This last week found me incredibly busy. As my wife and I are trying to learn more fully how to be “adults,” we are introducing more routine, planning, and discipline into our lives. This manifests itself in everything from planning our daily meals, to foregoing television to finish our reading for class, to praying the Daily Office nightly, when possible. Over the last five years discipline has become increasingly important to me, as I am more and more convinced that it is something our society could desperately use more of.
But I am starting to realize that there is a subtle danger to be found in living a life of discipline. Those of us who have found life in the structure and rhythm of liturgical worship and prayer run the risk of forgetting that progress is impossible if we do not meet the living God in our prayer and give him space to work within us. We confess our sin, read the assigned Scriptures, pray the suffrages, and can easily believe—consciously or otherwise—that we can take spiritual growth for granted. We can fall prey to the same temptation as those who chase after the American Dream, believing that by doing these things we are “making something of ourselves.” Progress will come if we work hard and long enough, because it is ultimately our responsibility to provide for our own spiritual wellbeing.
But the apostle Paul tells us something different: “What do you have that you did not receive? And if you received it, why do you boast as if it were not a gift?” (1 Corinthians 4:7, NRSV) The answer to this question is, of course, nothing. Everything, be it a breath, a meal, or a spiritual insight is a gift from God, a means of life and nourishment. This is an easy concept to understand, but a difficult reality to recognize, and even more difficult to live into. How do we practice the knowledge that God is the provider of all things? Perhaps those of us who participate in structured prayer should make better use of the times in our liturgies that allow for silence. After all, there is no better time to comb through the details of your day and reflect on the ways in which God was present and working than during your daily time of confession, adoration, and supplication. Perhaps this kind of reflection will produce in us more gratitude, and our time of personal intercessions and thanksgivings will be more balanced between the two.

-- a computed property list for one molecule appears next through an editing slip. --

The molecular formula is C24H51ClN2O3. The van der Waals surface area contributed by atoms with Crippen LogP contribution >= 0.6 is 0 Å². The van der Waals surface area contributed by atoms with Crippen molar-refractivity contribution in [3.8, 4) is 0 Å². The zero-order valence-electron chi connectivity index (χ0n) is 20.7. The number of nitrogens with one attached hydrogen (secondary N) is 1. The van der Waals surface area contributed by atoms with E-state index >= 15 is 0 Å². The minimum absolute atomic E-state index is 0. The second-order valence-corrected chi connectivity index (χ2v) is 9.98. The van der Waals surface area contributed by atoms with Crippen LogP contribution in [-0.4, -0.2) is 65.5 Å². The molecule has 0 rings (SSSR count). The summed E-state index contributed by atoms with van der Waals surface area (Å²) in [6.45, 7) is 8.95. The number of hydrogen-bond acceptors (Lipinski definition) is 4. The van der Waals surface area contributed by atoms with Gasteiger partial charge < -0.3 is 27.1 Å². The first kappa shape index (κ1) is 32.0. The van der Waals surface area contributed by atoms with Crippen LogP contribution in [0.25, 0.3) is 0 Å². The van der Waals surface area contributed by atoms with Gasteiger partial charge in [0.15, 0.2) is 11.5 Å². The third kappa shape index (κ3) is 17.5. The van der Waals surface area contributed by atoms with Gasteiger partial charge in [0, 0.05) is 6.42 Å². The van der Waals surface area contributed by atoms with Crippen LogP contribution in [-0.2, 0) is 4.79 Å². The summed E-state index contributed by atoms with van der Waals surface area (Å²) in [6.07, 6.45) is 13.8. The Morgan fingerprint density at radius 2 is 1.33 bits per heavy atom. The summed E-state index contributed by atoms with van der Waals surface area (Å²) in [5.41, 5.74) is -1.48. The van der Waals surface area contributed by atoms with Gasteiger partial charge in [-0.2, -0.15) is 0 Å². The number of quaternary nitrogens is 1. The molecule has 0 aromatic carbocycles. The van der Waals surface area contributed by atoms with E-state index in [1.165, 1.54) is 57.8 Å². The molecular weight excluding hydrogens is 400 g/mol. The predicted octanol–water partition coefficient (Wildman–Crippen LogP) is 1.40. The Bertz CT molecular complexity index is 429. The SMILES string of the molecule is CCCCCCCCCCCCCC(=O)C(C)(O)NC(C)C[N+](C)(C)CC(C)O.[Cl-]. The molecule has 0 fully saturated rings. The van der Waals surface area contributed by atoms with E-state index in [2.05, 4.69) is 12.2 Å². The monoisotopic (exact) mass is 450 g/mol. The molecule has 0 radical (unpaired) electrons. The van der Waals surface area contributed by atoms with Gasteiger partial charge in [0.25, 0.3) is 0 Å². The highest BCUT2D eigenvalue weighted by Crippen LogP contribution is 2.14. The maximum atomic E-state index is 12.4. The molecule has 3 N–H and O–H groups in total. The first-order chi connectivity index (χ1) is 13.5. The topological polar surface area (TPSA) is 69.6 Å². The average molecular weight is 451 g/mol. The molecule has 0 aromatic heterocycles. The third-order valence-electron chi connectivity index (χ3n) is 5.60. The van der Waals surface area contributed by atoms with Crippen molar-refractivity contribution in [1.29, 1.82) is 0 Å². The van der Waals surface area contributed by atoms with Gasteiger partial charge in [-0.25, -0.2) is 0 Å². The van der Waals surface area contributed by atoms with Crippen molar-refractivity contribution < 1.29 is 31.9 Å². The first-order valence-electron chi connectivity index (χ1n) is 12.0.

As we pray this week, we would do well to thank our gracious Father for his perfect provision in all areas of our lives. And, as we aim to be better stewards of the gifts he has given us, let us ask him to remind us constantly that there is nothing we have not received from him. Let’s pray that he will help us recognize his hand upon our lives, cultivate gratitude, and give to others as liberally as he have given to us. For everything we have is a gift, and it is our duty—and joy—to share those gifts with our neighbors.